Can you act at all?   

Each year we advise that you be practical, focusing on where you can actually take action. 

For many, the new $24,000 standard deduction for married couples, $12,000 for single taxpayers, means you will not itemize (i.e., your total for itemized deductions is less than the standard amount so you take the higher, standard deduction).  The standard deduction goes up when you reach 65. 

If you are not itemizing, you have fewer ways in which to affect change in the taxes due in either year (but you can also stop collecting receipts for those deductions!). 

Some possible deduction strategies

One technique for getting around the limit is to bunch deductions from two or more years into one year.  The one deduction that you can easily move is for charitable donations.  Your state, local and real estate taxes are limited to a $10,000 maximum and you cannot accelerate, or delay, significant amounts of mortgage interest. 

If you do not want any one charity to receive the full amount in a single year, you can still use this bunching strategy.  Donate to a donor advised fund, from which you may be able to designate donations to particular charities in future years.

IRA donations:  If you are 70½ or older, you have the option of distributing up to $100,000 from your IRA or other qualified plan to an IRS-approved charity and having none of the distribution taxed. 

Capital Gains:  Review your portfolio.  You may be able to “harvest losses” to offset capital gains realized on stock sales or mutual fund capital gains distributions.  If you have substantial unrealized gains, consider donating to a charity.  See below. 

The tax planning steps

If you are able to itemize, determine what income and deductions you can move from 2019 to 2020 or vice versa.  You want to minimize total taxes for both years.  Make sure your planning includes the 3.8% Medicare tax on high income and review Roth conversions (Roth distributions are not taxed, so converting a traditional or roll-over IRA to a Roth could be beneficial, as long as the tax cost now is not too great).  And business owners will want to review our post on planning under 199A for QBID

Next, review the impact of moving income and expense to see what happens if you shift any of these amounts from one year to the other year.

But, watch for the Alternative Minimum Tax (“AMT”):

  • The exemption for the AMT and the threshold above which that exemption gets phased out are now higher than before 2018, so fewer taxpayers will owe the AMT.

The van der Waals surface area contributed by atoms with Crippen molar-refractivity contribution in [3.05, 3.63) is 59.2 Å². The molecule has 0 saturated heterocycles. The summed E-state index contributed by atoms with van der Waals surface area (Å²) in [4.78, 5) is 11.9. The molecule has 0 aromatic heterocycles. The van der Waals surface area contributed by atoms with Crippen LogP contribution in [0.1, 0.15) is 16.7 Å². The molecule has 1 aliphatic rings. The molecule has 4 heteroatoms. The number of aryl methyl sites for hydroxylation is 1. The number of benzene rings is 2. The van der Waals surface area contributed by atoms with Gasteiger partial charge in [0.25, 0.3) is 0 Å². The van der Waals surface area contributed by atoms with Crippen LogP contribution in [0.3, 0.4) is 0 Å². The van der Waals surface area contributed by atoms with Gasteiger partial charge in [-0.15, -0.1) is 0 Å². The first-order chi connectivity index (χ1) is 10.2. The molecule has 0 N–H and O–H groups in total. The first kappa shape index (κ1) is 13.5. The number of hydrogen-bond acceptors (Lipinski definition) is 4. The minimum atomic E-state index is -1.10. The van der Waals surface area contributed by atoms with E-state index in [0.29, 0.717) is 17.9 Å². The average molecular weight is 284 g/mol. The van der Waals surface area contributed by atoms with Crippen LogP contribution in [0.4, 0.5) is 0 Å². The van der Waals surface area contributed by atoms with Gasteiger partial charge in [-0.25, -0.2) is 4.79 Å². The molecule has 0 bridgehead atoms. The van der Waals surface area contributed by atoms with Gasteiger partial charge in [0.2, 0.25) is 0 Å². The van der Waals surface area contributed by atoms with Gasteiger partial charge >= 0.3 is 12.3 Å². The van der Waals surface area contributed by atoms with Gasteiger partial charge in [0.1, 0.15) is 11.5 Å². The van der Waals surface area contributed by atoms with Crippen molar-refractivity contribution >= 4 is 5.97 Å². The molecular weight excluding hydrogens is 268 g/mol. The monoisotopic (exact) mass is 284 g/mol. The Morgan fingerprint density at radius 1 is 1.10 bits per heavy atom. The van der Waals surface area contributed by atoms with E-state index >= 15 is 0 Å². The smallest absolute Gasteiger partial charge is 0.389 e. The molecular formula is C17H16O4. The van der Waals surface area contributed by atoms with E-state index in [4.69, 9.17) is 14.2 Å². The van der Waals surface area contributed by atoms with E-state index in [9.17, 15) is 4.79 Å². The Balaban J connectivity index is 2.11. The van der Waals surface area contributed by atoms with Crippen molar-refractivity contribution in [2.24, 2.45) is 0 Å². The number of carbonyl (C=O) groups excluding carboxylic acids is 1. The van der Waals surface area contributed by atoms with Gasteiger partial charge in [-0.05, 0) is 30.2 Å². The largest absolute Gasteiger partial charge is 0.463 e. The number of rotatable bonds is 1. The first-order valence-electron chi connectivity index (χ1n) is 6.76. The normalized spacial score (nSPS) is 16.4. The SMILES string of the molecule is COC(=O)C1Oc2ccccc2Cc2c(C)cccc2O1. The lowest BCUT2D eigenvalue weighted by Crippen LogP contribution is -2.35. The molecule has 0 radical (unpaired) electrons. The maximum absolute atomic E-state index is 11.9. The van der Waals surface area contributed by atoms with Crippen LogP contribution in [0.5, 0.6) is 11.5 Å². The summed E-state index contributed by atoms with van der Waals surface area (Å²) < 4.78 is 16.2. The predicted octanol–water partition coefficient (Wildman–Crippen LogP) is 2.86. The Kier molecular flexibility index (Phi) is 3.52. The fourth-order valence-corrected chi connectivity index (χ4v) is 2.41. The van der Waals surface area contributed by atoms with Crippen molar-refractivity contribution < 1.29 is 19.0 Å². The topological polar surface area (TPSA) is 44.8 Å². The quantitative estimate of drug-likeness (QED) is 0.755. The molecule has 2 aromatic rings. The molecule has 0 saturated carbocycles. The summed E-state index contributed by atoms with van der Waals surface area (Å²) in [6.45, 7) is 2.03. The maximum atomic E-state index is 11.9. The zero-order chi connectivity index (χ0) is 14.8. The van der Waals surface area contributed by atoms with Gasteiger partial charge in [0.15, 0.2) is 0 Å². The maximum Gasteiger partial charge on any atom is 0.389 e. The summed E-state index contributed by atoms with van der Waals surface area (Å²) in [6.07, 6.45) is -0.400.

Finally, if you have not maxed-out your 401(k) plan, IRA, Health Savings Account or flex plan account, consider doing so before the end of the year.

Capital gains

Your mutual funds may have large capital gains distributions.  Christine Benz says, “Brace yourself: 2019 is apt to be another not-so-happy capital gains distribution season, with many growth-oriented mutual funds dishing out sizable payouts.”  

Review your unrealized losses to see if you can “harvest” those losses to offset or “shelter” realized gains, reducing your total taxable income.  If you have more losses than gains, you can take up to $3,000 of capital losses against other income. 

If you sell an asset that you would prefer to retain, in order to realize gains in 2019, make sure you do not run afoul of the wash-sale rule (any loss on an asset that you repurchase in 30 days will be disallowed, so you have to either wait 30 days or purchase a similar asset that fits your asset allocation while not counting against the wash sale rule). 

If you have significant unrealized gains, consider using appreciated stock for charitable donations – that way you avoid the tax on the gain while still getting the full fair market value for your charitable donation.  

Some reminders on itemized deductions

As you may recall, mortgage interest on new home purchases is deductible only for loans of up to $750,000 used to purchase or improve your primary or secondary residence.  Interest on home equity loans will not be deductible, except when the home equity indebtedness is used to purchase or improve the residence.

Also, all miscellaneous deductions were eliminated.  This includes investment and tax preparation fees, safe deposit box charges and unreimbursed employee business expenses.  And moving expenses are no longer allowed (except for military personnel in certain cases). 

Check taxes paid

Make sure your total paid in withholdings and estimates meets the safe harbor rules.  If not, you could owe interest for under-withholding. 

Estate plan review